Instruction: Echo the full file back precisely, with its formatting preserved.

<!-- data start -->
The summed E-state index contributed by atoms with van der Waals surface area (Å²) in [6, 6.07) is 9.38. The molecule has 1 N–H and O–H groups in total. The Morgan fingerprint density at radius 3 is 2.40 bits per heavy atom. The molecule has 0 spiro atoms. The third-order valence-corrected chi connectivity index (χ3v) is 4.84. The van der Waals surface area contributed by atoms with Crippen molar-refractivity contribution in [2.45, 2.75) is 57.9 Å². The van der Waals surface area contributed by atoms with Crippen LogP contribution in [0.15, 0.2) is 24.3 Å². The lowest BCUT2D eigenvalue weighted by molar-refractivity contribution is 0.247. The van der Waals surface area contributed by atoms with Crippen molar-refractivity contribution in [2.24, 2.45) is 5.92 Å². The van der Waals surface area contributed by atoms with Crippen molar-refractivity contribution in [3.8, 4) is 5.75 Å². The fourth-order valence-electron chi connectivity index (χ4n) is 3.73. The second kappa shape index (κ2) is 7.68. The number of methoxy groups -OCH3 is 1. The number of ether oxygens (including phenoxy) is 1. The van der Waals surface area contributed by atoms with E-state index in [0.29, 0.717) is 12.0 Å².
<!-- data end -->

The summed E-state index contributed by atoms with van der Waals surface area (Å²) in [6, 6.07) is 9.38. The molecule has 1 N–H and O–H groups in total. The Morgan fingerprint density at radius 3 is 2.40 bits per heavy atom. The molecule has 0 spiro atoms. The third-order valence-corrected chi connectivity index (χ3v) is 4.84. The van der Waals surface area contributed by atoms with Crippen molar-refractivity contribution in [2.45, 2.75) is 57.9 Å². The van der Waals surface area contributed by atoms with Crippen LogP contribution in [0.15, 0.2) is 24.3 Å². The lowest BCUT2D eigenvalue weighted by molar-refractivity contribution is 0.247. The van der Waals surface area contributed by atoms with Crippen molar-refractivity contribution in [2.24, 2.45) is 5.92 Å². The van der Waals surface area contributed by atoms with Crippen molar-refractivity contribution in [3.8, 4) is 5.75 Å². The fourth-order valence-electron chi connectivity index (χ4n) is 3.73. The second kappa shape index (κ2) is 7.68. The number of methoxy groups -OCH3 is 1. The number of ether oxygens (including phenoxy) is 1. The van der Waals surface area contributed by atoms with E-state index in [0.29, 0.717) is 12.0 Å².